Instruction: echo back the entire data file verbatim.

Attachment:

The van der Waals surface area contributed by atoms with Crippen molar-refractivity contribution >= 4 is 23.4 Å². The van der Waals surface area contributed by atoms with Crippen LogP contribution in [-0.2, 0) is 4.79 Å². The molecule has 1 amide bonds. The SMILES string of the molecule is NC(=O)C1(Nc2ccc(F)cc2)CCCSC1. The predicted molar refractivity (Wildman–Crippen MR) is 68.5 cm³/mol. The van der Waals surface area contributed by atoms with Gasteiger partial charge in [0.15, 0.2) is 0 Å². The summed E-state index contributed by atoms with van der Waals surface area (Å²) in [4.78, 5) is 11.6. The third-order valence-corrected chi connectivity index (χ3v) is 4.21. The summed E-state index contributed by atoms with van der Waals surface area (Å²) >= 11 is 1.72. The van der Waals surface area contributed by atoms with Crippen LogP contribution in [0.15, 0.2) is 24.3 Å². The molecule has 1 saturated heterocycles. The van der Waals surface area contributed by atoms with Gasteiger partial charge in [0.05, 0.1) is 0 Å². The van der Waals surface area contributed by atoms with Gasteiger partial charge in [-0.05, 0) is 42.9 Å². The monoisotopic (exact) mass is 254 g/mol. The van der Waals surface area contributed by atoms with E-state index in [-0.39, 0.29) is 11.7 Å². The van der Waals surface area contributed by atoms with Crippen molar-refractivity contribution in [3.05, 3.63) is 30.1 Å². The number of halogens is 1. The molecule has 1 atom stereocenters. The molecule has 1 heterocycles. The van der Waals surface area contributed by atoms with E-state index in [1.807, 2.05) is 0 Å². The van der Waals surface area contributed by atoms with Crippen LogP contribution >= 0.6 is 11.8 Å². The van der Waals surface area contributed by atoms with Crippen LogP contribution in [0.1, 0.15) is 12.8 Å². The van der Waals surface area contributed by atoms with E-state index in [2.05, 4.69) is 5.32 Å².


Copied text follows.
The van der Waals surface area contributed by atoms with Crippen molar-refractivity contribution >= 4 is 23.4 Å². The van der Waals surface area contributed by atoms with Crippen LogP contribution in [-0.2, 0) is 4.79 Å². The molecule has 1 amide bonds. The SMILES string of the molecule is NC(=O)C1(Nc2ccc(F)cc2)CCCSC1. The predicted molar refractivity (Wildman–Crippen MR) is 68.5 cm³/mol. The van der Waals surface area contributed by atoms with Gasteiger partial charge in [0.15, 0.2) is 0 Å². The summed E-state index contributed by atoms with van der Waals surface area (Å²) in [4.78, 5) is 11.6. The third-order valence-corrected chi connectivity index (χ3v) is 4.21. The summed E-state index contributed by atoms with van der Waals surface area (Å²) >= 11 is 1.72. The van der Waals surface area contributed by atoms with Crippen LogP contribution in [0.15, 0.2) is 24.3 Å². The molecule has 1 saturated heterocycles. The van der Waals surface area contributed by atoms with Gasteiger partial charge in [0.05, 0.1) is 0 Å². The van der Waals surface area contributed by atoms with Gasteiger partial charge in [-0.05, 0) is 42.9 Å². The monoisotopic (exact) mass is 254 g/mol. The van der Waals surface area contributed by atoms with E-state index in [-0.39, 0.29) is 11.7 Å². The van der Waals surface area contributed by atoms with Crippen molar-refractivity contribution in [3.05, 3.63) is 30.1 Å². The number of halogens is 1. The molecule has 1 atom stereocenters. The molecule has 1 heterocycles. The van der Waals surface area contributed by atoms with E-state index in [1.807, 2.05) is 0 Å². The van der Waals surface area contributed by atoms with Crippen LogP contribution >= 0.6 is 11.8 Å². The van der Waals surface area contributed by atoms with Crippen LogP contribution in [0.1, 0.15) is 12.8 Å². The van der Waals surface area contributed by atoms with E-state index in [2.05, 4.69) is 5.32 Å².